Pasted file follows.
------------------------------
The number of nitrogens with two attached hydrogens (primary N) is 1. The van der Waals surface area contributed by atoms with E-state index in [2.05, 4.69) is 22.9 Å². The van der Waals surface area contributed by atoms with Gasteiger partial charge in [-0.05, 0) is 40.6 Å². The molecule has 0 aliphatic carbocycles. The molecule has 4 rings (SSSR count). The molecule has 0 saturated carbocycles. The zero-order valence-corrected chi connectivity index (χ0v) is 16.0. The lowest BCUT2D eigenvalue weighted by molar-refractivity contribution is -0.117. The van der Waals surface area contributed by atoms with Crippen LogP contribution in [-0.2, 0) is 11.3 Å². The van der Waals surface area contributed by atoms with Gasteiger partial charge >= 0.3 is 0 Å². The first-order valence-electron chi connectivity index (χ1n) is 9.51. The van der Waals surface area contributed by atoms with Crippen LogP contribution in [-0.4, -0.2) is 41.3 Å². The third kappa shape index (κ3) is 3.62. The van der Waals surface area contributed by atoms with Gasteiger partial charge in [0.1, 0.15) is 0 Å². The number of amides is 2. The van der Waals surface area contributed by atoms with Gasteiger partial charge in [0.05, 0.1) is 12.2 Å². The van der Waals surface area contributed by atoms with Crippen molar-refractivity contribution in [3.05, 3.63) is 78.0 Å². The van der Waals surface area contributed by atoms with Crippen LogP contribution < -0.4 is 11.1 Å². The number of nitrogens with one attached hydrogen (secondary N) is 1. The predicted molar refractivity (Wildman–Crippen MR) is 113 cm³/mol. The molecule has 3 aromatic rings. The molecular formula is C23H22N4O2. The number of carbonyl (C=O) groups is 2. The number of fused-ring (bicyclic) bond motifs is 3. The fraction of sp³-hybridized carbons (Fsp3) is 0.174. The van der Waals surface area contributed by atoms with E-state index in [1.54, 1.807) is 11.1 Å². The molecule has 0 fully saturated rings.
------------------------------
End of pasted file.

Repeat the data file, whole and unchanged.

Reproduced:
The number of nitrogens with two attached hydrogens (primary N) is 1. The van der Waals surface area contributed by atoms with E-state index in [2.05, 4.69) is 22.9 Å². The van der Waals surface area contributed by atoms with Gasteiger partial charge in [-0.05, 0) is 40.6 Å². The molecule has 0 aliphatic carbocycles. The molecule has 4 rings (SSSR count). The molecule has 0 saturated carbocycles. The zero-order valence-corrected chi connectivity index (χ0v) is 16.0. The lowest BCUT2D eigenvalue weighted by molar-refractivity contribution is -0.117. The van der Waals surface area contributed by atoms with Crippen LogP contribution in [-0.2, 0) is 11.3 Å². The van der Waals surface area contributed by atoms with Gasteiger partial charge >= 0.3 is 0 Å². The first-order valence-electron chi connectivity index (χ1n) is 9.51. The van der Waals surface area contributed by atoms with Crippen LogP contribution in [-0.4, -0.2) is 41.3 Å². The third kappa shape index (κ3) is 3.62. The van der Waals surface area contributed by atoms with Gasteiger partial charge in [0.1, 0.15) is 0 Å². The number of amides is 2. The van der Waals surface area contributed by atoms with Gasteiger partial charge in [0.05, 0.1) is 12.2 Å². The van der Waals surface area contributed by atoms with Crippen molar-refractivity contribution in [3.05, 3.63) is 78.0 Å². The van der Waals surface area contributed by atoms with Crippen LogP contribution < -0.4 is 11.1 Å². The number of nitrogens with one attached hydrogen (secondary N) is 1. The predicted molar refractivity (Wildman–Crippen MR) is 113 cm³/mol. The molecule has 3 aromatic rings. The molecular formula is C23H22N4O2. The number of carbonyl (C=O) groups is 2. The number of fused-ring (bicyclic) bond motifs is 3. The fraction of sp³-hybridized carbons (Fsp3) is 0.174. The van der Waals surface area contributed by atoms with E-state index in [1.54, 1.807) is 11.1 Å². The molecule has 0 fully saturated rings.